Students are supposed to feel secure on campus, but recent events have made us question our safety.
In early November, a shot was fired on the West campus in front of a group of students playing volleyball. In October, ASU Police arrested three people for stealing iPhones right out of the hands of students on the Tempe campus. These events were out of the University’s control. But now, The State Press has learned that uninvited strangers have been entering dorms on the Tempe campus that no longer have front desk personnel monitoring the entrances.
It’s the first question out of a parent’s mouth, especially if that parent is moving his or her kid across the country for college: Is this campus safe?
This semester, ASU Residential Life removed 24-hour front desk service at a handful of dorms on the Tempe campus. Students living in these dorms must now call or visit desks in nearby buildings for assistance.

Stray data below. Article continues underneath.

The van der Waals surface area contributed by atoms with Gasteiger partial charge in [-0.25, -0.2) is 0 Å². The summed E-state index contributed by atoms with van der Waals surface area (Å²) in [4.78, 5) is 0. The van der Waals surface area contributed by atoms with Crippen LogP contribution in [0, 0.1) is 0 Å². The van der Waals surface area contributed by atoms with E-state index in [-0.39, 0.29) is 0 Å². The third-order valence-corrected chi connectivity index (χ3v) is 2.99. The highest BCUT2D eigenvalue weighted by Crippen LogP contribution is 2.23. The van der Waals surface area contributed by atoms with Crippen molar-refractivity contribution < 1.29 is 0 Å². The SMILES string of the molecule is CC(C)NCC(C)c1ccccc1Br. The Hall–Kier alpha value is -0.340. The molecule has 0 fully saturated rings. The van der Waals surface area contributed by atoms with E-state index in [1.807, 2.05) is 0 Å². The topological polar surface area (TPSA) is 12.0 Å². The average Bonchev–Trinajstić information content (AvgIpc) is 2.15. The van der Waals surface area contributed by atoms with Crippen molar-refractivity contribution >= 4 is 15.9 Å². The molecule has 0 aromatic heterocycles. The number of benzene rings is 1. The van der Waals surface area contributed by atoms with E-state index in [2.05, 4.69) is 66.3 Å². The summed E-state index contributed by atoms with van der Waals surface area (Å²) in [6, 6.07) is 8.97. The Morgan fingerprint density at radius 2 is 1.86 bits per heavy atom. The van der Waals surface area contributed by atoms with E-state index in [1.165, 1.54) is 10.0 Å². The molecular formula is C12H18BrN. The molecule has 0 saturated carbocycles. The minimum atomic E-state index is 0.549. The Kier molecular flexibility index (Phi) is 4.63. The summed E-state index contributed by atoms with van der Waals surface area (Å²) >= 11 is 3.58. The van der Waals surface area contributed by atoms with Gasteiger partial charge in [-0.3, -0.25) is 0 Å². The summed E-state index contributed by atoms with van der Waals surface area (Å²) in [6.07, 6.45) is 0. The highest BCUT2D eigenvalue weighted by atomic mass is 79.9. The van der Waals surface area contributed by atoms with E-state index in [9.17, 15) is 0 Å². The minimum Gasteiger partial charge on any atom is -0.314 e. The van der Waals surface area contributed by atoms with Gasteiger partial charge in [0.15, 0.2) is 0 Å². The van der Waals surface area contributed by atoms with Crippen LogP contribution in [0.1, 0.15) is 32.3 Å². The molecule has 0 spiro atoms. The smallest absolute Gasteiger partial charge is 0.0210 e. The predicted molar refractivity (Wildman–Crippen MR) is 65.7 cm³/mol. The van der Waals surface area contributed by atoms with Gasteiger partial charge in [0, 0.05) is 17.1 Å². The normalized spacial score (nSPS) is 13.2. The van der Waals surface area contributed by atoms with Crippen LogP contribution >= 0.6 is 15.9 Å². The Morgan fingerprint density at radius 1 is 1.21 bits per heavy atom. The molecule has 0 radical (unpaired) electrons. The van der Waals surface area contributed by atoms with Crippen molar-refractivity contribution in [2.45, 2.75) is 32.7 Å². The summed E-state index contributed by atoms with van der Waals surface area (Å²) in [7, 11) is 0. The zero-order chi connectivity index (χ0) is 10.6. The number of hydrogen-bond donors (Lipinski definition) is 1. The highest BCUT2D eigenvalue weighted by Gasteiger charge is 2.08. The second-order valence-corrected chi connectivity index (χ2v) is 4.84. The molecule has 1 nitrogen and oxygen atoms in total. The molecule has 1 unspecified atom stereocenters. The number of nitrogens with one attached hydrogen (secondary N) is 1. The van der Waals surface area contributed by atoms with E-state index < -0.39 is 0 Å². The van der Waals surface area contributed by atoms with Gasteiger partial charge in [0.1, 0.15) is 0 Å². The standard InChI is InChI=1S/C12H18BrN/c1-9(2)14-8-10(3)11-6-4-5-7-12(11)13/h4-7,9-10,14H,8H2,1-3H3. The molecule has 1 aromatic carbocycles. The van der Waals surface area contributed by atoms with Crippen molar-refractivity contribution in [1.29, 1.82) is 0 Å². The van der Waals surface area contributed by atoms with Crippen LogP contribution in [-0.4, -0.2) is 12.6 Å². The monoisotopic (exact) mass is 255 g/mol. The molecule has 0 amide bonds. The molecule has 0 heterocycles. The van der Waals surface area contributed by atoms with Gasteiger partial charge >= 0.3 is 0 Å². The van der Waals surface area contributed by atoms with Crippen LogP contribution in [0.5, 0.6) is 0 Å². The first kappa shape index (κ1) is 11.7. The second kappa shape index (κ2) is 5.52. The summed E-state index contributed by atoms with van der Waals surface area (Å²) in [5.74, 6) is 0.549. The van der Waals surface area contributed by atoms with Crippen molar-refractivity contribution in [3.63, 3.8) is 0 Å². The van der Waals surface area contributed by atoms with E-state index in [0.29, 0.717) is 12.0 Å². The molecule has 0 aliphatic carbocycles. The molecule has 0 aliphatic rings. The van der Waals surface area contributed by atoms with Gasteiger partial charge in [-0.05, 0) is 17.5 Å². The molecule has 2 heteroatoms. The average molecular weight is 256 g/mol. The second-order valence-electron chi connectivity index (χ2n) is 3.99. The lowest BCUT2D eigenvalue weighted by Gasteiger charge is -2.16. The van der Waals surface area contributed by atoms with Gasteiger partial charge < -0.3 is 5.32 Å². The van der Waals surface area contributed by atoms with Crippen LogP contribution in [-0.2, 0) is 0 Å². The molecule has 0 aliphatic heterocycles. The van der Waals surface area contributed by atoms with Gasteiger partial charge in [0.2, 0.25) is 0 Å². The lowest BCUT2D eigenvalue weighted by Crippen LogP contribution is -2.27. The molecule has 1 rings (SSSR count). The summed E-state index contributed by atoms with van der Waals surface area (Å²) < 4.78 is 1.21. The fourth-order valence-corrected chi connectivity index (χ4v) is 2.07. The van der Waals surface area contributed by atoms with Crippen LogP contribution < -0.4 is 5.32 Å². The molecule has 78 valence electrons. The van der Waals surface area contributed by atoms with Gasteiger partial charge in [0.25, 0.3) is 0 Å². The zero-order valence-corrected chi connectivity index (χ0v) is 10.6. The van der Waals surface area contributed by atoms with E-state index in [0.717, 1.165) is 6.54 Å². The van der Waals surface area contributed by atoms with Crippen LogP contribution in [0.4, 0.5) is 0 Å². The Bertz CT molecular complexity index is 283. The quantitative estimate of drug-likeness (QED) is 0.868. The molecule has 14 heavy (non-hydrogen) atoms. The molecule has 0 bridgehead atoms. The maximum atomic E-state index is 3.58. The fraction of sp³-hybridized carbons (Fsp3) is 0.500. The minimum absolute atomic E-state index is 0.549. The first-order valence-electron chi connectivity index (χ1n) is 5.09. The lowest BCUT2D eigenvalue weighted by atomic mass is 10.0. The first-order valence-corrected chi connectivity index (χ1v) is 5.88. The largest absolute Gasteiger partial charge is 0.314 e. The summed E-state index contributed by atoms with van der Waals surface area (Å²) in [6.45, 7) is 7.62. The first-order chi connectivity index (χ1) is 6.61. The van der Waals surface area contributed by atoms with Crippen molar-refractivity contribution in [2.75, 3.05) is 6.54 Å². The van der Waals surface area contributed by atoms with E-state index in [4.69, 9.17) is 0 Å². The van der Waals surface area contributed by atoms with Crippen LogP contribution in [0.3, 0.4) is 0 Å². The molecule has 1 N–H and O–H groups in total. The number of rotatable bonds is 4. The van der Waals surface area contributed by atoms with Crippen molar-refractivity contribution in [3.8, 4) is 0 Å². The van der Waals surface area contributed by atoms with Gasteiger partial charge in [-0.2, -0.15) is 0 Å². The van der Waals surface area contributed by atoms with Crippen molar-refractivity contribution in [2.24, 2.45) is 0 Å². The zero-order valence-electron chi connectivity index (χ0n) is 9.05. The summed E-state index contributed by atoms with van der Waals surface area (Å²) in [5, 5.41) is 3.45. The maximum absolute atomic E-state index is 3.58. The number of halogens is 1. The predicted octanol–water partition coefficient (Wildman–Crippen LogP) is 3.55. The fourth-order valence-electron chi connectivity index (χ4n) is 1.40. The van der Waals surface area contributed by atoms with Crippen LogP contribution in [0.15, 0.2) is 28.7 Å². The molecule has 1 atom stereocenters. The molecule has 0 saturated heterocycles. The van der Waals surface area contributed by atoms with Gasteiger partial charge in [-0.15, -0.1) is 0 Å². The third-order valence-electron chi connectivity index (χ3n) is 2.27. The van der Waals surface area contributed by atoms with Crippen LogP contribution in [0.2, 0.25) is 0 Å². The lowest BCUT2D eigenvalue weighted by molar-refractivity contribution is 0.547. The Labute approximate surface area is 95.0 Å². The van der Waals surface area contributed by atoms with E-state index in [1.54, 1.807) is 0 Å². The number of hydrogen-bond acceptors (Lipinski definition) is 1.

Residential Life officials claim they closed the desks in order to “streamline” service. Others suspect that the department’s true motivation is to cut costs.
Across the country, we hear horror stories of dorm room break-ins. In August, three men were charged with burglary after they broke into dorm rooms at the University of Illinois at Urbana-Champaign while residents were sleeping. Dorms across the country employ the same first-defense safety precautions as ASU residential halls: ID-activated door locks.
As we’ve learned over the past three months, those locks are not enough. Without front-desk attendants, strangers only need to wait for a student to open the door and walk inside before following him or her into the building. Front-desk attendants are our second defense against invaders. They are the human gatekeepers trained to recognize suspicious behavior.
Fortunately, the student voices at Palo Verde West and Palo Verde East have been heard.
ASU will reinstate evening front desk positions at both residential halls starting no later than January.
Times are tough, and cuts are going to be made. It’s a fact and has to be dealt with judiciously, even if they are difficult decisions. But safety is at the top tier of importance for students, and anything that might compromise that should be at least questioned, and at most rejected.
It still begs the question, is saving resources worth more than student safety?